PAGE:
Order by - -

Criminal Justice

Toby Seddon on risk and drug policy

Toby comments on the risk based approach to policy and its range

Toby Seddon on the dominance of the crime reduction agenda

Toby suggests drug policy has to be connected with broader social policy and transformation, but that we need to understand the complexity behind how interventions like 'Touch Choices' unfold.

Toby Seddon on Public Health and Criminal Justice

Toby argues that individuals can shape what happens but only within the risk framework.

Toby Seddon on the cost - benefit of a criminal justice approach to drug policy

Toby suggests that chronologically public health and criminal justice work have and still do co-exist and that there are positive and negative consequences

Neil McKeganey on legalisation making 'a bad situation worse'

 Neil discusses our management of legal substances

David Best on drug use and a whole systems approach

David looks at the Texan model (Texas Christian University Institute of Behavioural Research) which has a hierarchical approach to measuring effectiveness. David suggests that locating all problems between the worker and the client is unhelpful.

David Best on Evidence Based Research

David talks about the differing needs and perspectives of researchers and policy makers.

Rowdy Yates on the development of practice skills in drugs services

Through his experience at Lifeline Rowdy describes the creative period that supported the expansion of drug treatment in the north west.

Susanne MacGregor on the match between Health and Criminal Justice agendas

Susanne suggests that both the health and criminal justice agenda's are driven by a desire to protect the public from 'something contagious'

David Best on Prescribing and the Plymouth Model

David describes prescribing interventions and the opportunities to support people to make changes.

David Best on Criminal Justice and Research

 David asks "...why do we focus on failure so much..."

  << first < previous
25-35 of 35 discussions
Lifeline Project and FEAD
Welcome to Lifeline and FEAD (Film Exchange on Alcohol and Drugs). This project has been shaped by the wealth of experience, openness, and knowledge of the contributors. You are invited to comment on the clips, which are supported by footnotes to which you can add. FEAD is an ongoing Lifeline Project initiative.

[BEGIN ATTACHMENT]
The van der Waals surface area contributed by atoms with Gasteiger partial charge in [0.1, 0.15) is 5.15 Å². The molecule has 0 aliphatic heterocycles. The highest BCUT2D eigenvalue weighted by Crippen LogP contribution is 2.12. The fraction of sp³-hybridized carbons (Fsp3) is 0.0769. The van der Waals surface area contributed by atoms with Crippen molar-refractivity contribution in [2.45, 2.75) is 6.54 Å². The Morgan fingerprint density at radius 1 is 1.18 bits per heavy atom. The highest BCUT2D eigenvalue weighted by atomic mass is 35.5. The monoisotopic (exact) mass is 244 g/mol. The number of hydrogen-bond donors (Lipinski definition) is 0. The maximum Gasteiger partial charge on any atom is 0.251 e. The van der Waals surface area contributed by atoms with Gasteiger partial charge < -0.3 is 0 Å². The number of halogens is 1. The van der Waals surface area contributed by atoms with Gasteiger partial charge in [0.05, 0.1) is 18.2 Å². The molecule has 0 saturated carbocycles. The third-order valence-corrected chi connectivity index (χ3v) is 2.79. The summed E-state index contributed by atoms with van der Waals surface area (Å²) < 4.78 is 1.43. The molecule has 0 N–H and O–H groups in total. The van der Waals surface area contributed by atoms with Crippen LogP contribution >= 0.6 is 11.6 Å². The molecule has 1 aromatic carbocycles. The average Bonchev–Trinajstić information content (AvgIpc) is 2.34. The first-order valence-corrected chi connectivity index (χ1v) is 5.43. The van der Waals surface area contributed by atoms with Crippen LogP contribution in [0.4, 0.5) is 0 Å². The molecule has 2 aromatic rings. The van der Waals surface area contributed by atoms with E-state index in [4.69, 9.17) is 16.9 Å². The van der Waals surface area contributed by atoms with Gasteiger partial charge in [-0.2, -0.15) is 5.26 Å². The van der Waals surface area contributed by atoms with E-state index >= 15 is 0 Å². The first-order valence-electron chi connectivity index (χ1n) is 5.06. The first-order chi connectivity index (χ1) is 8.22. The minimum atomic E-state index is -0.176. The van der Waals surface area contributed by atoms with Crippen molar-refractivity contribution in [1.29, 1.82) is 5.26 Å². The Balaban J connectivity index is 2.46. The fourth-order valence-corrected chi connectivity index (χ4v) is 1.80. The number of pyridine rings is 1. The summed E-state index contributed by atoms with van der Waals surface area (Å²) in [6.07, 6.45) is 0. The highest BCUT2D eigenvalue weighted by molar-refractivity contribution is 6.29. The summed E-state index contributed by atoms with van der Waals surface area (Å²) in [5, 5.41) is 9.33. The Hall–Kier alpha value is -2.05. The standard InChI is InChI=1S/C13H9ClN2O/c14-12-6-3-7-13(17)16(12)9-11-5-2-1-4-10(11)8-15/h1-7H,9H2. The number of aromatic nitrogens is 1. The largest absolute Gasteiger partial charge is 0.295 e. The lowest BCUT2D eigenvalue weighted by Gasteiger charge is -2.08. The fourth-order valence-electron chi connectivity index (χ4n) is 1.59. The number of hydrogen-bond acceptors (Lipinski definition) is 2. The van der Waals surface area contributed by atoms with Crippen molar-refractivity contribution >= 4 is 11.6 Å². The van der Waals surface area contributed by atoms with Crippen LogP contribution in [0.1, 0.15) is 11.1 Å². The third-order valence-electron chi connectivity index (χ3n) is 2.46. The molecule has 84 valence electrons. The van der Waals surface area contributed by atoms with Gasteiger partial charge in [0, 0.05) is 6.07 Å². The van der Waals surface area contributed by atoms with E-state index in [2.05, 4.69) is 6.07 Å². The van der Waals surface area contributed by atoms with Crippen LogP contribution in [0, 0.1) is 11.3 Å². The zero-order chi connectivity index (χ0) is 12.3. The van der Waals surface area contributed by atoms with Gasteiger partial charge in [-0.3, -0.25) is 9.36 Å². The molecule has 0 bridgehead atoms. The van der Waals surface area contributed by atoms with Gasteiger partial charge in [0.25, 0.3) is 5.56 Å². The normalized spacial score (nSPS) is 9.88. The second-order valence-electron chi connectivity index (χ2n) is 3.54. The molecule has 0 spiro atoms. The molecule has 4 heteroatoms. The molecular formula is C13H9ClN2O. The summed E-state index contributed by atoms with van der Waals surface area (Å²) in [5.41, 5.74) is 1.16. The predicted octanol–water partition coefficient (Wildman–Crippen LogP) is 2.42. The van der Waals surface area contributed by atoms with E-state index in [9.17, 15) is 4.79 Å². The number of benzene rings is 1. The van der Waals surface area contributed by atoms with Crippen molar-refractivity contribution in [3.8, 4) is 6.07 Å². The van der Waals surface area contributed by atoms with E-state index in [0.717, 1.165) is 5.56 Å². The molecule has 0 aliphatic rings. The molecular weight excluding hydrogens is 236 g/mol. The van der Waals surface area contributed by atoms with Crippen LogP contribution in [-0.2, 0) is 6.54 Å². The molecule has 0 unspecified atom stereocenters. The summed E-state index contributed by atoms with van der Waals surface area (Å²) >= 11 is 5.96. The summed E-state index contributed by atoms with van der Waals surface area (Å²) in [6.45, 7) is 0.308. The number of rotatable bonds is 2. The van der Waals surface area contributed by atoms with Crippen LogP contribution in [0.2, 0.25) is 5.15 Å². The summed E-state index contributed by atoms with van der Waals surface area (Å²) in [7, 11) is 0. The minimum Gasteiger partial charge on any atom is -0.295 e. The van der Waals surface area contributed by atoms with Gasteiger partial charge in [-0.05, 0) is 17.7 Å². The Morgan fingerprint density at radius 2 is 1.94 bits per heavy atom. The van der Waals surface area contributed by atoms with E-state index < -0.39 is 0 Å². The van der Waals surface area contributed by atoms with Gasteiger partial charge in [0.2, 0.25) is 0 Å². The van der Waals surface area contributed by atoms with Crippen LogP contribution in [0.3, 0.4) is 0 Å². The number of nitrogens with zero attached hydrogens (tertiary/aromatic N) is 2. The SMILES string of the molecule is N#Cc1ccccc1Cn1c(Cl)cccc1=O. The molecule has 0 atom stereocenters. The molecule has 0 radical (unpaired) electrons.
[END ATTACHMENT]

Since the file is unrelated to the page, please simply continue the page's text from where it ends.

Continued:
For more details on FEAD see here >>

Lifeline Project: In 1971 the Lifeline Project opened a day centre for drug users in Manchester. Since its foundation Lifeline has grown and developed, and now works in a diverse range of settings across the UK. Our purpose is to relieve poverty, sickness and distress among those persons affected by addiction to drugs of any kind, and to educate the public on matters relating to drug misuse.
Contributor documents
Related news & articles
World Drug Report 2014 >>

3rd July 14 -  Drug use prevalence is stable around the world, according to the 2014 World Drug Report of the United Nations Office on Drugs and Crime (UNODC), with around 243 million individuals, or 5 per cent of the world’s population aged 15-64, having used an illicit drug in 2012. Problem drug users meanwhile numbered about 27 million, roughly 0.6 per cent of the world’s adult population, or 1 in every 200 people.
The impact of the older generation on England’s healthcare system >>

26th June 14 - The government has produced a report looking at the impact people aged over 65 have on the NHS. This publication provides a compilation of information on older people living in England to give a broad picture of their health, care and wellbeing.
The Condition of Britain: Strategies for Social Renewal >>

19th June 14 - This report by the Institute for Public Policy Research (IPPR), sets out a comprehensive new agenda for reforming the state and social policy to enable people in Britain to work together to build a stronger society in tough times.